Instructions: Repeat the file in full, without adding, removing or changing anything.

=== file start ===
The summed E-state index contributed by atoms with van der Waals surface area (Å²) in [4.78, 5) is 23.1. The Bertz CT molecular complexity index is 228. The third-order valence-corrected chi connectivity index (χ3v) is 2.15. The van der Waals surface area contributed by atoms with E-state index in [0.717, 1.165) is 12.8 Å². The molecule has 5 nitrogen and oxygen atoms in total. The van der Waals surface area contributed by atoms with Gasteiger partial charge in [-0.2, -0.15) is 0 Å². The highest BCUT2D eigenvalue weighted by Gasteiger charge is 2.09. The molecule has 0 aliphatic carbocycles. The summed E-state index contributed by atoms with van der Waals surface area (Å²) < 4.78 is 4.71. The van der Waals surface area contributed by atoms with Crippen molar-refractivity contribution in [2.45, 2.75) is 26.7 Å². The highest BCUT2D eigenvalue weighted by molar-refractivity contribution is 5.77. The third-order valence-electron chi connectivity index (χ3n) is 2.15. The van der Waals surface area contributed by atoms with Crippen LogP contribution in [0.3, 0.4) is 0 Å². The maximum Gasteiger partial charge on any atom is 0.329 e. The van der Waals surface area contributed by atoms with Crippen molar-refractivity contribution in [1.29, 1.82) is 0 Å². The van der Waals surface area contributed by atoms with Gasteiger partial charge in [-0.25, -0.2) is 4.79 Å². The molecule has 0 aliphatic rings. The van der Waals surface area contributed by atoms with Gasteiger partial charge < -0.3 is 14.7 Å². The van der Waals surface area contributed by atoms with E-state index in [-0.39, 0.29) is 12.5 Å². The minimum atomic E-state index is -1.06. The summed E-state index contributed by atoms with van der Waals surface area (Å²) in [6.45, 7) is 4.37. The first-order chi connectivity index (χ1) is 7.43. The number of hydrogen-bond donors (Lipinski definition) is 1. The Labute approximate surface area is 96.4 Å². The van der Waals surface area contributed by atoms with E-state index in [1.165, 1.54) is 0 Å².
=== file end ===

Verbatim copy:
The summed E-state index contributed by atoms with van der Waals surface area (Å²) in [4.78, 5) is 23.1. The Bertz CT molecular complexity index is 228. The third-order valence-corrected chi connectivity index (χ3v) is 2.15. The van der Waals surface area contributed by atoms with E-state index in [0.717, 1.165) is 12.8 Å². The molecule has 5 nitrogen and oxygen atoms in total. The van der Waals surface area contributed by atoms with Gasteiger partial charge in [-0.2, -0.15) is 0 Å². The highest BCUT2D eigenvalue weighted by Gasteiger charge is 2.09. The molecule has 0 aliphatic carbocycles. The summed E-state index contributed by atoms with van der Waals surface area (Å²) < 4.78 is 4.71. The van der Waals surface area contributed by atoms with Crippen molar-refractivity contribution in [2.45, 2.75) is 26.7 Å². The highest BCUT2D eigenvalue weighted by molar-refractivity contribution is 5.77. The third-order valence-electron chi connectivity index (χ3n) is 2.15. The van der Waals surface area contributed by atoms with Crippen LogP contribution in [0.3, 0.4) is 0 Å². The maximum Gasteiger partial charge on any atom is 0.329 e. The van der Waals surface area contributed by atoms with Crippen molar-refractivity contribution in [1.29, 1.82) is 0 Å². The van der Waals surface area contributed by atoms with Gasteiger partial charge in [-0.25, -0.2) is 4.79 Å². The molecule has 0 aliphatic rings. The van der Waals surface area contributed by atoms with Gasteiger partial charge < -0.3 is 14.7 Å². The van der Waals surface area contributed by atoms with E-state index in [-0.39, 0.29) is 12.5 Å². The minimum atomic E-state index is -1.06. The summed E-state index contributed by atoms with van der Waals surface area (Å²) in [6.45, 7) is 4.37. The first-order chi connectivity index (χ1) is 7.43. The number of hydrogen-bond donors (Lipinski definition) is 1. The Labute approximate surface area is 96.4 Å². The van der Waals surface area contributed by atoms with E-state index in [1.165, 1.54) is 0 Å².